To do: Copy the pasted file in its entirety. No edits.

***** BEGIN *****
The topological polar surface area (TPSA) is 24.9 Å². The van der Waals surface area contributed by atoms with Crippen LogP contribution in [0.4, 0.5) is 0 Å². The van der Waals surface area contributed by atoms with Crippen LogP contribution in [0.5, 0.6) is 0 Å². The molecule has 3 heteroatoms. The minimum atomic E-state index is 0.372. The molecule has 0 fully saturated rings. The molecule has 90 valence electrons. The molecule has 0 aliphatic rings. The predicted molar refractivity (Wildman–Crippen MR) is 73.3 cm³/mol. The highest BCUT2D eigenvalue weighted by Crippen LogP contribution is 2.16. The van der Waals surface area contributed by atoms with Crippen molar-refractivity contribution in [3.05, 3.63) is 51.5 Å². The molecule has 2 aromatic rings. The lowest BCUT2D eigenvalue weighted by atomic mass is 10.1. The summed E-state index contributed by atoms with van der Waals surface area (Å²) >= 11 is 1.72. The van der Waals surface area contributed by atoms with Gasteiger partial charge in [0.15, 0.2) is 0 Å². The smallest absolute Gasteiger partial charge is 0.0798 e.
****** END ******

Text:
The topological polar surface area (TPSA) is 24.9 Å². The van der Waals surface area contributed by atoms with Crippen LogP contribution in [0.4, 0.5) is 0 Å². The van der Waals surface area contributed by atoms with Crippen LogP contribution in [0.5, 0.6) is 0 Å². The molecule has 3 heteroatoms. The minimum atomic E-state index is 0.372. The molecule has 0 fully saturated rings. The molecule has 90 valence electrons. The molecule has 0 aliphatic rings. The predicted molar refractivity (Wildman–Crippen MR) is 73.3 cm³/mol. The highest BCUT2D eigenvalue weighted by Crippen LogP contribution is 2.16. The van der Waals surface area contributed by atoms with Crippen molar-refractivity contribution in [3.05, 3.63) is 51.5 Å². The molecule has 2 aromatic rings. The lowest BCUT2D eigenvalue weighted by atomic mass is 10.1. The summed E-state index contributed by atoms with van der Waals surface area (Å²) >= 11 is 1.72. The van der Waals surface area contributed by atoms with Gasteiger partial charge in [0.15, 0.2) is 0 Å². The smallest absolute Gasteiger partial charge is 0.0798 e.